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Latino forgotten history: Book retells epic Mayan creation story most of us don't know

"The Popol Vuh in many ways is like 'Beowulf,' the Bible," says author Ilan Stavans, "but the Spanish Empire kept these narratives ... from being recognized as legitimate."
An illustration from "Popol Vuh: A Retelling" by Ilan Stavans, with illustrations by Gabriela Larios.
An illustration from "Popol Vuh: A Retelling" by Ilan Stavans, with illustrations by Gabriela Larios.Gabriela Larios

Every culture has an origin story. Many Latinos can trace their cultural roots to an epic poem that was passed down in Central America for over a millennium — but this rich, important history has been largely buried, Mexican scholar Ilan Stavans says.

"The Popol Vuh in many ways is like 'Beowulf,' the Bible, the Viking sagas, 'The Iliad' and 'The Odyssey,'" says Stavans, a Latin American and Latino culture professor at Amherst College. "It tells stories of battles and the rise and fall of a people."

Stavans is the author of "Popol Vuh: A Retelling," a prose rendition of the heroic epic poem about the creation of the world as told by the K'iche' Maya people of Guatemala. The book, with stunning illustrations by the Salvadoran folk artist Gabriela Larios, is out Tuesday.

The Popol Vuh is considered one of the most important texts about the Mayans and the ancient history of the Americas. Although scholars acknowledge its significance and other versions of the book have been published, it's not commonly known.

"None of the indigenous narratives of the Americas have achieved canonical status worldwide. The disdain has to do with the allergy of Europe to nontraditional stories from outside the continent," Stavans says. "The Spanish Empire kept these narratives — the Popol Vuh is unquestionably the most important of them — from being recognized as legitimate. And Mexico and Central America haven't invested in them wholeheartedly, keeping them at best as museum artifacts."

IMAGE: 'Popol Vuh: A Retelling'
An illustration from "Popol Vuh: A Retelling" by Ilan Stavans, with illustrations by Gabriela Larios.Gabriela Larios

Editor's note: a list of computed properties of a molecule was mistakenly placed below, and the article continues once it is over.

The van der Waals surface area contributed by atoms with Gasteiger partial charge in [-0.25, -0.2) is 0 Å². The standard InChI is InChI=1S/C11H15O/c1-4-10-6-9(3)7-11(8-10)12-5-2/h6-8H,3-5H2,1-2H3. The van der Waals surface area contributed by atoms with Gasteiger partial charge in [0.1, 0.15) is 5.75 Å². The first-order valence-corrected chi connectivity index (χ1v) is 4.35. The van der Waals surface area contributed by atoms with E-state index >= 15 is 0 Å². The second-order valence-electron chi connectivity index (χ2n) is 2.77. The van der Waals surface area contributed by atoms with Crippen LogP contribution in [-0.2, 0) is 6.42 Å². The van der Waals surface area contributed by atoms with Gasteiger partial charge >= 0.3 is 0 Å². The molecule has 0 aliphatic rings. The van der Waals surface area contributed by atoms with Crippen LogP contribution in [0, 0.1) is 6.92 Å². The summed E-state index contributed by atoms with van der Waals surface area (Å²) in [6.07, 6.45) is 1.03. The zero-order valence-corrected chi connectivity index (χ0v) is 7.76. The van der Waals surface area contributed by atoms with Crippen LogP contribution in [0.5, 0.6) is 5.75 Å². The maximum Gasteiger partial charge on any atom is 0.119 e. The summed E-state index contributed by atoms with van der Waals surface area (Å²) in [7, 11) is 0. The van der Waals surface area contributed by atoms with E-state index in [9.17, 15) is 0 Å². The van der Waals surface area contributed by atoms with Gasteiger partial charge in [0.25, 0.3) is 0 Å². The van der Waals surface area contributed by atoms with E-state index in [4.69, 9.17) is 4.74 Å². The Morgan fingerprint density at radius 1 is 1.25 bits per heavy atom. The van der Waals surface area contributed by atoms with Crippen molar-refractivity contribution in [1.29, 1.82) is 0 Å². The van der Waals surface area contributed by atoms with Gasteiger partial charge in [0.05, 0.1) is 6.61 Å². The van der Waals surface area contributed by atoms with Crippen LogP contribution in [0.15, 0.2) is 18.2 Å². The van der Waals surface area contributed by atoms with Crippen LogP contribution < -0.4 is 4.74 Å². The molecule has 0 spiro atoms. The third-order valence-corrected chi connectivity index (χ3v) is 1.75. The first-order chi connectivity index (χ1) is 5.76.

It's believed that the sprawling epic was passed down orally for over a thousand years until it was first put in writing by K'iche' nobility around the 1550s, when they found themselves under the control of Spanish colonizers.

It was later translated into Spanish by the Dominican friar Francisco Ximénez at the beginning of the 18th century.

"The preservation of the Popol Vuh is a story about indigenous oppression, survival and endurance. But it also shows how colonizers can have within themselves the ability to rescue a culture, give voice to a people as an outsider," says Stavans, referring to Ximénez, who was, ironically, largely forgotten by history.

Stavans says that while the Popol Vuh celebrates the mythology and history of the K'iche' people in Mesoamerica — referring to the Maya cultures that lived in modern-day Mexico, Guatemala, Honduras, Belize, El Salvador and Costa Rica — the story behind its preservation is truly Latin American in scope, because it shows how indigenous peoples struggled to survive in the face of European colonization.

"Sunset has fallen on the K'iche' people. Our lands have been taken away, our leaders have been subjugated, our children have been stolen," Stavans writes at the beginning of the book. "I tell these stories of the ancient world to once again ignite our people's hearts."

Image: The hero twins reappear as men fish and perform miracles
An illustration from "Popol Vuh: A Retelling" by Ilan Stavans, with illustrations by Gabriela Larios.Gabriela Larios

Stavans' retelling of the Popol Vuh is divided into four parts. The first part focuses on the sacred Maya creation myth, which describes how the world was made and how humans were created after the gods experimented with other creatures. The second part tells the story of the hero twins Hunahpú and Xbalanqué, who take on the gods of the Maya underworld by playing a ballgame that Stavans compares to soccer. The third part describes the genealogy of the K'iche' nobility, and the fourth part concludes with the destruction of the K'iche' and the arrival of the Spaniards.

Classic literature fans might compare the Mayan underworld (known as Xibalba) with Dante's 14th century Italian epic "The Divine Comedy," which also gives readers an underground tour of hell.

Other fans might also find exciting parallels with more recent pop culture hits like Netflix's "Stranger Things." In the TV show, the Upside Down world is an alternate dimension full of death and monsters that is connected to the human world through a series of portals. And similarly, Xibalba is a place of death and fear that is connected to the living world through caves and cenotes.

For Stavans, the connection between opposing worlds — the living and the dead, good and evil, the seen and the unseen — challenges readers to have a deeper understanding of the complexity of reality.

"My mother told them to me, she got them from her own mother, and so on," the book says. "They explain how nature is ruled by opposites: truth and lies, light and darkness, sound and silence. Humans swing on a pendulum without ever becoming static."

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